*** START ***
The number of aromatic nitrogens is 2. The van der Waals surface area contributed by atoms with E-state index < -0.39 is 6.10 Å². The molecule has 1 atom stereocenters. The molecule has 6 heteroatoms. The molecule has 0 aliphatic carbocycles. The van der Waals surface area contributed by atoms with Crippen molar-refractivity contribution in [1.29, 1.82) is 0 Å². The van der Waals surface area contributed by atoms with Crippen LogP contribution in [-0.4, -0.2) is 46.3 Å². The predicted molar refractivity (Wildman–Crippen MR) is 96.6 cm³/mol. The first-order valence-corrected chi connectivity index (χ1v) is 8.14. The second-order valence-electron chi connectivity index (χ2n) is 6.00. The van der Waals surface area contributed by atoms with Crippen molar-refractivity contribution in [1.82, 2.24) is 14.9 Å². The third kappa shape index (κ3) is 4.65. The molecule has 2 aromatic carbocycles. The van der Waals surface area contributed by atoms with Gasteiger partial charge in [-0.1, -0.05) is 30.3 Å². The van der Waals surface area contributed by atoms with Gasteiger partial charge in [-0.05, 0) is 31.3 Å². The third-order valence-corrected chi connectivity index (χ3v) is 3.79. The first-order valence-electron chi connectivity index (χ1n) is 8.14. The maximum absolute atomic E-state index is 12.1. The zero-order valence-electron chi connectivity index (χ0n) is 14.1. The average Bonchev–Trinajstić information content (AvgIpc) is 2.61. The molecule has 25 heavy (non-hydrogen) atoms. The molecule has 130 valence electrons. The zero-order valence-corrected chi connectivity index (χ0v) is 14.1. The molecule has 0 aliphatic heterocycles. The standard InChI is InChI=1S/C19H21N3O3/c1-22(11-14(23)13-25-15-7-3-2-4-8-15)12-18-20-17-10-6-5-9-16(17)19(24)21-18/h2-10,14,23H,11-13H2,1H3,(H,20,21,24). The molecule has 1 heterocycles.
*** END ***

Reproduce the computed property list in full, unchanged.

The number of aromatic nitrogens is 2. The van der Waals surface area contributed by atoms with E-state index < -0.39 is 6.10 Å². The molecule has 1 atom stereocenters. The molecule has 6 heteroatoms. The molecule has 0 aliphatic carbocycles. The van der Waals surface area contributed by atoms with Crippen molar-refractivity contribution in [1.29, 1.82) is 0 Å². The van der Waals surface area contributed by atoms with Crippen LogP contribution in [-0.4, -0.2) is 46.3 Å². The predicted molar refractivity (Wildman–Crippen MR) is 96.6 cm³/mol. The first-order valence-corrected chi connectivity index (χ1v) is 8.14. The second-order valence-electron chi connectivity index (χ2n) is 6.00. The van der Waals surface area contributed by atoms with Crippen molar-refractivity contribution in [1.82, 2.24) is 14.9 Å². The third kappa shape index (κ3) is 4.65. The molecule has 2 aromatic carbocycles. The van der Waals surface area contributed by atoms with Gasteiger partial charge in [-0.1, -0.05) is 30.3 Å². The van der Waals surface area contributed by atoms with Gasteiger partial charge in [-0.05, 0) is 31.3 Å². The third-order valence-corrected chi connectivity index (χ3v) is 3.79. The first-order valence-electron chi connectivity index (χ1n) is 8.14. The maximum absolute atomic E-state index is 12.1. The zero-order valence-electron chi connectivity index (χ0n) is 14.1. The average Bonchev–Trinajstić information content (AvgIpc) is 2.61. The molecule has 25 heavy (non-hydrogen) atoms. The molecule has 130 valence electrons. The zero-order valence-corrected chi connectivity index (χ0v) is 14.1. The molecule has 0 aliphatic heterocycles. The standard InChI is InChI=1S/C19H21N3O3/c1-22(11-14(23)13-25-15-7-3-2-4-8-15)12-18-20-17-10-6-5-9-16(17)19(24)21-18/h2-10,14,23H,11-13H2,1H3,(H,20,21,24). The molecule has 1 heterocycles.